cancer treatment

Because cancer is so common in both people and animals, new treatment options are bound to make waves. This year, for the first time, an innovative “seek and destroy” alternative to cancer surgery is being tested at the University of Guelph’s Ontario Veterinary College (OVC).

The new method combines nano-technology and laser light therapy, potentially offering a targeted, non-surgical way to diagnose and treat tumors while preventing overtreatment and reducing common side effects, according to Dr. Michelle Oblak, a veterinary surgeon oncologist and professor in the Department of Clinical Studies.


The ground-breaking cancer treatment combines light-activated nanoparticles called porphysomes, along with photodynamic therapy (PTD). Dr. Oblaknotes that while using PTD to destroy tumors isn’t new, this is the first time the technique has been paired with new nanoparticle technology developed by a researcher at Toronto’s UniversityHealth Network (UHN).

This year’s clinical trail will include ten canine patients. The OVC team is injecting the porphysomes into each dog’s bloodstream, where they collect in the tumor or any other spot where the cancer may have spread. The light-activated molecule has a fluorescent glow that allows the team to track its location using a special light source.

Besides pinpointing the tumor’s where-abouts, the porphysomes make the tissue more vulnerable to damage from laser light. A beam of near-infrared laser light directed through a nano-fiber activates the porphysome, which then destroys cancerous tissue. For the clinical trial, the team is destroying only a portion of the cancerous tumors, then taking samples of the tumor and lymph nodes to assess the therapy’s results. Patients in the trial still undergo standard-of-care surgery to remove the entire tumor.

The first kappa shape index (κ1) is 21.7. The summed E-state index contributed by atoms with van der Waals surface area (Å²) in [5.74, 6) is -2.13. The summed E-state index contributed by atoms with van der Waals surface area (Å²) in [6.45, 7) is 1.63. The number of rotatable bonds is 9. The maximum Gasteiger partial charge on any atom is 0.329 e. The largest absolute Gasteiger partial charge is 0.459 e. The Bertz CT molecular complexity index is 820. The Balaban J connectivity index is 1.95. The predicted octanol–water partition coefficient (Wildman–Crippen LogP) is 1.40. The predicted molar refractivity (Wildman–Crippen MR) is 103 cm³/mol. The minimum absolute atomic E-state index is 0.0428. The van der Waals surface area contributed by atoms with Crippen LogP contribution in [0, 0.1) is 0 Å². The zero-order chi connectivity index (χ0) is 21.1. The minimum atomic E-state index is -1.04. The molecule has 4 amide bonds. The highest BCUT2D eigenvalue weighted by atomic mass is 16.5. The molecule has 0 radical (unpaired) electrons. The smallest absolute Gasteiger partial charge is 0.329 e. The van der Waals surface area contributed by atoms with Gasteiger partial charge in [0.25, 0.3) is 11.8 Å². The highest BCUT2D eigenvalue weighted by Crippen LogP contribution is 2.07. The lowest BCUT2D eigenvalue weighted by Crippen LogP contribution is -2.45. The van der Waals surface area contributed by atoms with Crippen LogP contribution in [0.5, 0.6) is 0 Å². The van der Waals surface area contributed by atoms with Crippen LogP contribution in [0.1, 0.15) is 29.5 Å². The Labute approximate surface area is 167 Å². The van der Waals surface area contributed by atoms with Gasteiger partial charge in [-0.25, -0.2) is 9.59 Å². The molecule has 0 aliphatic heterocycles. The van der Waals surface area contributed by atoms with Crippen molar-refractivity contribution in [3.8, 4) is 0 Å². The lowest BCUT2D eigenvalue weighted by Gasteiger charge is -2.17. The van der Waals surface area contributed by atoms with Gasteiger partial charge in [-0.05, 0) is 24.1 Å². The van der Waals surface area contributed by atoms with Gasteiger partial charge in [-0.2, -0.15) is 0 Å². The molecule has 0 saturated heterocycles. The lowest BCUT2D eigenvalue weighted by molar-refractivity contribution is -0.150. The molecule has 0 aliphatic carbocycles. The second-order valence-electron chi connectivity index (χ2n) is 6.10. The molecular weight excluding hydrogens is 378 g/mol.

cancer treatment
Miya, a yellow Lab who is part of OVC’s clinical trial, receives a porphysome infusion.

cancer treatment


The OVC team is seeking dogs with thyroid cancer for its clinical trials. Dr.Oblak says that investigating dogs with thyroid cancer is a more reliable way to study naturally-occurring disease and treatment, adding that canine studies translate more readily than mouse models to human medicine. During the trial, researchers aim to refine the new porphysome treatment for use in animals; ultimately, it will be used for treating various types of human cancer, including thyroid cancer, as an adjunctor alternative to surgery.

Dr. Oblak states that photodynamic therapy is less invasive than surgery and targets tumors cleanly without harming normal tissue. The technology also avoids harmful side effects, including neck scarring and nerve damage that may affect the voice.

Dr. Oblak adds that this technology might also be utilized in the future for tumors that are difficult to eliminate through surgery. In dogs, it could be used for treating small thyroid tumors as well as other head and neck cancers.

“This is such an exciting opportunity, to have an impact on how cancer is treated in both humans and pets, and to be involved in such an incredibly innovative idea and invention,” says Dr. Oblak. “This could change the way we treat and diagnose cancer.”


IVC Journal is a division of Redstone Media Group. Innovation is the key to veterinarians staying competitive and being able to provide their clients with the absolute best care possible. IVC Journal delivers the most up to date and compelling information available by bridging the gap between the traditional worlds of allopathic and integrative veterinary care.


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